When it was all over, and notwithstanding Michael Phelps’s record-setting 8 gold medals in swimming, the host Chinese garnered an astonishing 51 gold medals, far more than any other country. The United States finished second with 36 gold medals. One memorable moment was a televised close-up of Chinese President Hu Jintao, filmed during the Closing Ceremony. On stage, British rock guitarist Jimmy Page and pop diva Leona Lewis were belting out a sanitized version of  Led Zeppelin’s raunchy 1969 hit song, “Whole Lotta Love.” Meanwhile, up in the VIP box, Hu Jintao was biting his lip and grimacing uncomfortably. Talk about “culture shock,” and the “clash of civilizations”!

Alongside the glitz and glamour, there were, perhaps inevitably, a number of Olympic foul-ups, foibles and faux pas. In the government’s desire to achieve a flawless display of Chinese progress, prowess and perfection, some troubling contretemps were on display: one young girl lost her moment of immortality when a censorious Politburo member decided that she wasn’t pretty enough to appear on-stage to sing her designated number at the Opening Ceremony. A more attractive substitute was found, and the song was lip-synched.

Meanwhile, travelers to Beijing from the provinces often found their access to public transport (and to the Olympic venues themselves) blocked by overly zealous security personnel; consequently, tens of thousands of ticket-holders never made it to the Games, a fact which helped account for the embarrassingly sparse attendance at a number of athletic events. In many cases, whole caravans of colorfully attired office workers and school children were bused in at the last minute to fill half-empty arenas.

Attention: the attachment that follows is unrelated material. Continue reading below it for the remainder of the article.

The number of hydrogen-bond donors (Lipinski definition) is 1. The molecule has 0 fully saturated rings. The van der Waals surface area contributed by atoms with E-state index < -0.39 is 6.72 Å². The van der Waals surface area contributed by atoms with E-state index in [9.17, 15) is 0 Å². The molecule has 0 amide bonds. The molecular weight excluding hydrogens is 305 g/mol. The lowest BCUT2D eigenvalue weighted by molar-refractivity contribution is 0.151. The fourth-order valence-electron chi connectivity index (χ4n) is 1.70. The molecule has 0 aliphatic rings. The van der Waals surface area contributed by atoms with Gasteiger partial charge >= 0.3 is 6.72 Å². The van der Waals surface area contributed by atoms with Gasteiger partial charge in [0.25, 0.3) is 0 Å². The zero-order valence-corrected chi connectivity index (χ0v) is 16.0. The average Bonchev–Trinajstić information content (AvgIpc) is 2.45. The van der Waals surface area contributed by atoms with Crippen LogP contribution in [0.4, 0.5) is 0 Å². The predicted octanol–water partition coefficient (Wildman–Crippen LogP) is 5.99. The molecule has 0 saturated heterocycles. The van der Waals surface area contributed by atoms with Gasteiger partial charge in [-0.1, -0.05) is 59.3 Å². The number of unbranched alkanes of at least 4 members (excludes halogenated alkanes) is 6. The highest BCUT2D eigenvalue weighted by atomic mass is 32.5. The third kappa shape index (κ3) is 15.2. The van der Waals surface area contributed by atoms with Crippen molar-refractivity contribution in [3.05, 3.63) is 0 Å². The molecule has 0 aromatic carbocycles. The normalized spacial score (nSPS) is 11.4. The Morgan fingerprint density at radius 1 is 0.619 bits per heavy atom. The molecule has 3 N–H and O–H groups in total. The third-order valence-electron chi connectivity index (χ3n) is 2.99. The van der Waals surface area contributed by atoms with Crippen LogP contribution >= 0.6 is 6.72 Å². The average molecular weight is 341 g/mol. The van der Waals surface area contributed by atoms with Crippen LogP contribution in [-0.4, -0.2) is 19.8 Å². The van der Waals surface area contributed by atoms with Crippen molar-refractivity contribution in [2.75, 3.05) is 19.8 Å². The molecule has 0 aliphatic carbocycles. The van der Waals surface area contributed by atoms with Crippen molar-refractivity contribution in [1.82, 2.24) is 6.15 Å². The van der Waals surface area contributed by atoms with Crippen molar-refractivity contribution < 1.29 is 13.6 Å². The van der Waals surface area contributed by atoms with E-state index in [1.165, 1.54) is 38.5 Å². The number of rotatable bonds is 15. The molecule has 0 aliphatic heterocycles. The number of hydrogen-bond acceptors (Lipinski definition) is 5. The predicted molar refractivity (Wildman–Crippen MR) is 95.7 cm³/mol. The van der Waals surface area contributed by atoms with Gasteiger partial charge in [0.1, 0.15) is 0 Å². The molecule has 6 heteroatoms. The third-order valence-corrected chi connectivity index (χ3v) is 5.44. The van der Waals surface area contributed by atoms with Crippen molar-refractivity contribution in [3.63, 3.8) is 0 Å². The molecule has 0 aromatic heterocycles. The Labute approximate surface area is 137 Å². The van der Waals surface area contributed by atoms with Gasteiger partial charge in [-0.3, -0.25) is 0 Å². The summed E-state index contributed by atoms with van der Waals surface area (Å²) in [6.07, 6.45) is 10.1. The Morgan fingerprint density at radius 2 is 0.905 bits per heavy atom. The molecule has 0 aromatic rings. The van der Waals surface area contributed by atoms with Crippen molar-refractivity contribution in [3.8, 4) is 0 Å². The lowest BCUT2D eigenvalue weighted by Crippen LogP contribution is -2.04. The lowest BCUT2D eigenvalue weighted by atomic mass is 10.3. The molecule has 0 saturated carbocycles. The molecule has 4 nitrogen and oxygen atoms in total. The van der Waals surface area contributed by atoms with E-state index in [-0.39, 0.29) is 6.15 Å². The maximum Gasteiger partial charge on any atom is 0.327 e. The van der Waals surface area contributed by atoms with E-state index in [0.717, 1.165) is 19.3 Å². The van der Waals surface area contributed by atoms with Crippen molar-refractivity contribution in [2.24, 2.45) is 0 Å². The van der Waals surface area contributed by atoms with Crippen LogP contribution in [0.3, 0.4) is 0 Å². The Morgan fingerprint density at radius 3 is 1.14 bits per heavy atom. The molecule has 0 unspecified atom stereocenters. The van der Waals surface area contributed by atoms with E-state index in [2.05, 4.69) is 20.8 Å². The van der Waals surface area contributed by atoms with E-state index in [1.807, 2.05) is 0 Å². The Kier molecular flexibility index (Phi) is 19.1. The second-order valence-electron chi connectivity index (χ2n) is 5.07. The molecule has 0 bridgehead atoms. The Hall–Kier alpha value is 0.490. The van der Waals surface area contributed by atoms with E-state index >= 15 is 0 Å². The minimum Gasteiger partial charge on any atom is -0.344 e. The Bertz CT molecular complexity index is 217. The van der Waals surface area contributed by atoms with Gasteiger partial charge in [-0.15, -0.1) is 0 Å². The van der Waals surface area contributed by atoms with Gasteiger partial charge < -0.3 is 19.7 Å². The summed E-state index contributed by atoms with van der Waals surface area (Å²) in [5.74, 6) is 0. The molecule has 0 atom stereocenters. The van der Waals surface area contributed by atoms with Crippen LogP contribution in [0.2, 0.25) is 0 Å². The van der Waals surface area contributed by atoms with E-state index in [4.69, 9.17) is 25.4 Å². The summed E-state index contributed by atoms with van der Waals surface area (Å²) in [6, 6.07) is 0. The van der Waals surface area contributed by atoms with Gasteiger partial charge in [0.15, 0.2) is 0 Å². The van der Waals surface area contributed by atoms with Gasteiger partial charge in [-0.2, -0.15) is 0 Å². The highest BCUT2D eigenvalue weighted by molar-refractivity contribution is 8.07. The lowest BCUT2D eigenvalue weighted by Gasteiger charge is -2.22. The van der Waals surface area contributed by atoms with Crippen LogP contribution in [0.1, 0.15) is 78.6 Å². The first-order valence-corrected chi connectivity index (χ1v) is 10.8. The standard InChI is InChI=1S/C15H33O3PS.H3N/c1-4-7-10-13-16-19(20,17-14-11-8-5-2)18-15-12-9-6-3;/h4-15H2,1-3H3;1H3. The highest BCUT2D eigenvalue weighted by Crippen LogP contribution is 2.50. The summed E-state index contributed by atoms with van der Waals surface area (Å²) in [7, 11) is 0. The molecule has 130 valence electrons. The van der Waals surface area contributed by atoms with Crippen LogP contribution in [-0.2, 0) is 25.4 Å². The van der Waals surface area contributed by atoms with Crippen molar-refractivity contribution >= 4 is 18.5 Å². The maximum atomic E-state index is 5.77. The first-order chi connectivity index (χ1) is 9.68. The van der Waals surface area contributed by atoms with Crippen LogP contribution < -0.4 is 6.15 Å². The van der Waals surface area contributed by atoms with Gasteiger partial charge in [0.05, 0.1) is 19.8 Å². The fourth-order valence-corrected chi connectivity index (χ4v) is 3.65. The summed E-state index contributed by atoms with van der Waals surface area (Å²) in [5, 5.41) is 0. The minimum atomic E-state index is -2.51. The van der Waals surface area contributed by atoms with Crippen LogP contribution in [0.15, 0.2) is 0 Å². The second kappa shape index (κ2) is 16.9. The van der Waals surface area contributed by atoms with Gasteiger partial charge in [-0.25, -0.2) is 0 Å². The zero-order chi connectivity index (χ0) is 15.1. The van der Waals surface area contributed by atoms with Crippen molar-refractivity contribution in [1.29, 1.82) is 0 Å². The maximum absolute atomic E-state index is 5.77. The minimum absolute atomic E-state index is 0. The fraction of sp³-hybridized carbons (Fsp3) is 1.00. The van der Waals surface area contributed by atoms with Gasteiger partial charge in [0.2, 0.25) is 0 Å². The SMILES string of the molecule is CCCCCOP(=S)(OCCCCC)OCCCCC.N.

Of greater concern was the fact that throughout the Olympic festivities there were recurrent, visible incidents of police overreaction. At least a dozen political activists were arrested after they displayed concern for human rights in Tibet; and sixteen foreign journalists were roughed up during the Games while attempting to cover demonstrations of various sorts. Numerous international websites were locally blocked for the duration of the Olympics; and in Beijing, intrusive security measures at several four- and five-star hotels included clandestine scanning of guests’ computer hard drives.

More disturbing still, dozens of law-abiding Chinese citizens were subjected to extreme police harassment when they applied for permits to hold peaceful demonstrations at three officially-designated free-speech locations in Beijing. After the government publicly announced the new permit system, a total of 77 applications were submitted to the Beijing municipal police. However, all but a small handful of the applications were quickly withdrawn under duress, as the police began interrogating the applicants about their political attitudes and the political activities of their friends, family members, and colleagues. The remaining applications were categorically rejected. Indeed, not a single police permit was issued during the Olympics. And at least five applicants, including two women in their late 70s, were arrested and sentenced to extra-judicial “labor re-education” simply for applying for the permits.

Most troubling of all was the curtain of total media silence that was drawn during the Olympics over an emerging crisis involving contaminated Chinese milk products. Because of the government’s overriding concern with managing its image, information about widespread melamine poisoning among Chinese children was systematically suppressed throughout the summer of 2008. As a result, tens of thousands of children were poisoned before the alarm was finally sounded after the Games’ conclusion, in mid-September.

Such was the double-edged nature of Beijing’s Olympic experience that while all was harmonious and celebratory on the outside, disturbing residues of deeply-engrained authoritarian insecurity, anxiety and overreaction were clearly evident just beneath the surface. In this respect, and notwithstanding Beijing’s glamorous multi-billion dollar Olympic makeover, Chinese political reality remained largely unchanged. Plus ça change, plus c’est la même chose.

Richard Baum teaches Chinese politics and foreign policy at UCLA. His latest book, “China Watcher: Confessions of a Peking Tom,” will be published next spring by the University of Washington Press.